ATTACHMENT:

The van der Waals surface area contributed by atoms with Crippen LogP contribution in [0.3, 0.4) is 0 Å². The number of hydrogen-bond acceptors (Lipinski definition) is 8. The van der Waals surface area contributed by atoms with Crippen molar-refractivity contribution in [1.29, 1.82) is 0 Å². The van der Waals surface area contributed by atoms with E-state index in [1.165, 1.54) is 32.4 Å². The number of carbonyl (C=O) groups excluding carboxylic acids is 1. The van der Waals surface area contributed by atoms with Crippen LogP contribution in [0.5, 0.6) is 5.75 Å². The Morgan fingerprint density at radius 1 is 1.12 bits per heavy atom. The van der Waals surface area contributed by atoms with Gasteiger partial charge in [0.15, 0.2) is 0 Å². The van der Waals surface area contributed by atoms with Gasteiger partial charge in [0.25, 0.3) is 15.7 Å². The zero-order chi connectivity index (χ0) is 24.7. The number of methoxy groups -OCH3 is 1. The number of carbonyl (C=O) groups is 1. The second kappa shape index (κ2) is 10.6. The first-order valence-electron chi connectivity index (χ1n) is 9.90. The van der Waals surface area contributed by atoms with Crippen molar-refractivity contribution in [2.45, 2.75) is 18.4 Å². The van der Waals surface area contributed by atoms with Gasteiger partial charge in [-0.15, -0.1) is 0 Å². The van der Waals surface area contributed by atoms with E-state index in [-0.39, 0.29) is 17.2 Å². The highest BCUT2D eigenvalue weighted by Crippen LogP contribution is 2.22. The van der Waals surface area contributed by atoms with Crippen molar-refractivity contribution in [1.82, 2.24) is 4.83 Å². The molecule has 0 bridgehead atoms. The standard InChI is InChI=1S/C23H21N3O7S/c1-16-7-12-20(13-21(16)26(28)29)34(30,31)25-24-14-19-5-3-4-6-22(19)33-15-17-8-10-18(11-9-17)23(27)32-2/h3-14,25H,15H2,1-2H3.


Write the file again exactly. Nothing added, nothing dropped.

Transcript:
The van der Waals surface area contributed by atoms with Crippen LogP contribution in [0.3, 0.4) is 0 Å². The number of hydrogen-bond acceptors (Lipinski definition) is 8. The van der Waals surface area contributed by atoms with Crippen molar-refractivity contribution in [1.29, 1.82) is 0 Å². The van der Waals surface area contributed by atoms with E-state index in [1.165, 1.54) is 32.4 Å². The number of carbonyl (C=O) groups excluding carboxylic acids is 1. The van der Waals surface area contributed by atoms with Crippen LogP contribution in [0.5, 0.6) is 5.75 Å². The Morgan fingerprint density at radius 1 is 1.12 bits per heavy atom. The van der Waals surface area contributed by atoms with Gasteiger partial charge in [0.15, 0.2) is 0 Å². The van der Waals surface area contributed by atoms with Gasteiger partial charge in [0.25, 0.3) is 15.7 Å². The zero-order chi connectivity index (χ0) is 24.7. The number of methoxy groups -OCH3 is 1. The number of carbonyl (C=O) groups is 1. The second kappa shape index (κ2) is 10.6. The first-order valence-electron chi connectivity index (χ1n) is 9.90. The van der Waals surface area contributed by atoms with Crippen molar-refractivity contribution in [2.45, 2.75) is 18.4 Å². The van der Waals surface area contributed by atoms with Gasteiger partial charge in [-0.15, -0.1) is 0 Å². The van der Waals surface area contributed by atoms with E-state index in [-0.39, 0.29) is 17.2 Å². The highest BCUT2D eigenvalue weighted by Crippen LogP contribution is 2.22. The van der Waals surface area contributed by atoms with Crippen molar-refractivity contribution in [1.82, 2.24) is 4.83 Å². The molecule has 0 bridgehead atoms. The standard InChI is InChI=1S/C23H21N3O7S/c1-16-7-12-20(13-21(16)26(28)29)34(30,31)25-24-14-19-5-3-4-6-22(19)33-15-17-8-10-18(11-9-17)23(27)32-2/h3-14,25H,15H2,1-2H3.